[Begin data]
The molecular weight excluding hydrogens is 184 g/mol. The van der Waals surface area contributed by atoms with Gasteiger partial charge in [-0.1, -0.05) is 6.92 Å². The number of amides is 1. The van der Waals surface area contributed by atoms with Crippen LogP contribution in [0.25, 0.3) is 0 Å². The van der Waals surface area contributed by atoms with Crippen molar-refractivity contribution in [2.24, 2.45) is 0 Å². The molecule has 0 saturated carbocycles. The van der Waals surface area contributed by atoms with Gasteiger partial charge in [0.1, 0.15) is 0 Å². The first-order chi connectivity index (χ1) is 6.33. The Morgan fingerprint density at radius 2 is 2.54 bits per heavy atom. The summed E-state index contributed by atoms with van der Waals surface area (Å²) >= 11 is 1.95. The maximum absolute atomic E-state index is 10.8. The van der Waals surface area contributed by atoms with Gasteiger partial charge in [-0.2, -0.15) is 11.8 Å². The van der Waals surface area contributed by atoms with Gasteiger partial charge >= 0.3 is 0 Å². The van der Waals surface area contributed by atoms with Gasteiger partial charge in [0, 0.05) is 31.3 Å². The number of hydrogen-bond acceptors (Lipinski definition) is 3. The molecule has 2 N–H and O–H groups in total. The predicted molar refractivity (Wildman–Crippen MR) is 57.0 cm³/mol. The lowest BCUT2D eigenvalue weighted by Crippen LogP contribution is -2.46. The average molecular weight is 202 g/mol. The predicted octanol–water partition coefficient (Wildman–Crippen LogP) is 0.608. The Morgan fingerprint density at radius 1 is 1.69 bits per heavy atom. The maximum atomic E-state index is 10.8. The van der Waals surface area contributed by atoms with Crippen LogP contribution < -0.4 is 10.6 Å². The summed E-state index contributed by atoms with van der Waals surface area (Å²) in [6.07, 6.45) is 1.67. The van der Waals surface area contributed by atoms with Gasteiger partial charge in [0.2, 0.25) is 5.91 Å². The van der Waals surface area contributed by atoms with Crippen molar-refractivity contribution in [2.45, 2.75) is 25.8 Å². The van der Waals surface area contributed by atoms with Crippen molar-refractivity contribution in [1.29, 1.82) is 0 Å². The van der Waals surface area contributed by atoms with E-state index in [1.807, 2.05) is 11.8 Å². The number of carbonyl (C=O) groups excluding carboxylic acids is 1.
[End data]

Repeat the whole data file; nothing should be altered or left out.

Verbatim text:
The molecular weight excluding hydrogens is 184 g/mol. The van der Waals surface area contributed by atoms with Gasteiger partial charge in [-0.1, -0.05) is 6.92 Å². The number of amides is 1. The van der Waals surface area contributed by atoms with Crippen LogP contribution in [0.25, 0.3) is 0 Å². The van der Waals surface area contributed by atoms with Crippen molar-refractivity contribution in [2.24, 2.45) is 0 Å². The molecule has 0 saturated carbocycles. The van der Waals surface area contributed by atoms with Gasteiger partial charge in [0.1, 0.15) is 0 Å². The first-order chi connectivity index (χ1) is 6.33. The Morgan fingerprint density at radius 2 is 2.54 bits per heavy atom. The summed E-state index contributed by atoms with van der Waals surface area (Å²) >= 11 is 1.95. The maximum absolute atomic E-state index is 10.8. The van der Waals surface area contributed by atoms with Gasteiger partial charge in [-0.2, -0.15) is 11.8 Å². The van der Waals surface area contributed by atoms with Gasteiger partial charge >= 0.3 is 0 Å². The van der Waals surface area contributed by atoms with Gasteiger partial charge in [0, 0.05) is 31.3 Å². The number of hydrogen-bond acceptors (Lipinski definition) is 3. The molecule has 2 N–H and O–H groups in total. The predicted molar refractivity (Wildman–Crippen MR) is 57.0 cm³/mol. The lowest BCUT2D eigenvalue weighted by Crippen LogP contribution is -2.46. The average molecular weight is 202 g/mol. The predicted octanol–water partition coefficient (Wildman–Crippen LogP) is 0.608. The Morgan fingerprint density at radius 1 is 1.69 bits per heavy atom. The maximum atomic E-state index is 10.8. The van der Waals surface area contributed by atoms with Crippen LogP contribution < -0.4 is 10.6 Å². The summed E-state index contributed by atoms with van der Waals surface area (Å²) in [6.07, 6.45) is 1.67. The van der Waals surface area contributed by atoms with Gasteiger partial charge in [0.2, 0.25) is 5.91 Å². The van der Waals surface area contributed by atoms with Crippen molar-refractivity contribution in [2.45, 2.75) is 25.8 Å². The van der Waals surface area contributed by atoms with Crippen molar-refractivity contribution in [1.29, 1.82) is 0 Å². The van der Waals surface area contributed by atoms with E-state index in [1.807, 2.05) is 11.8 Å². The number of carbonyl (C=O) groups excluding carboxylic acids is 1.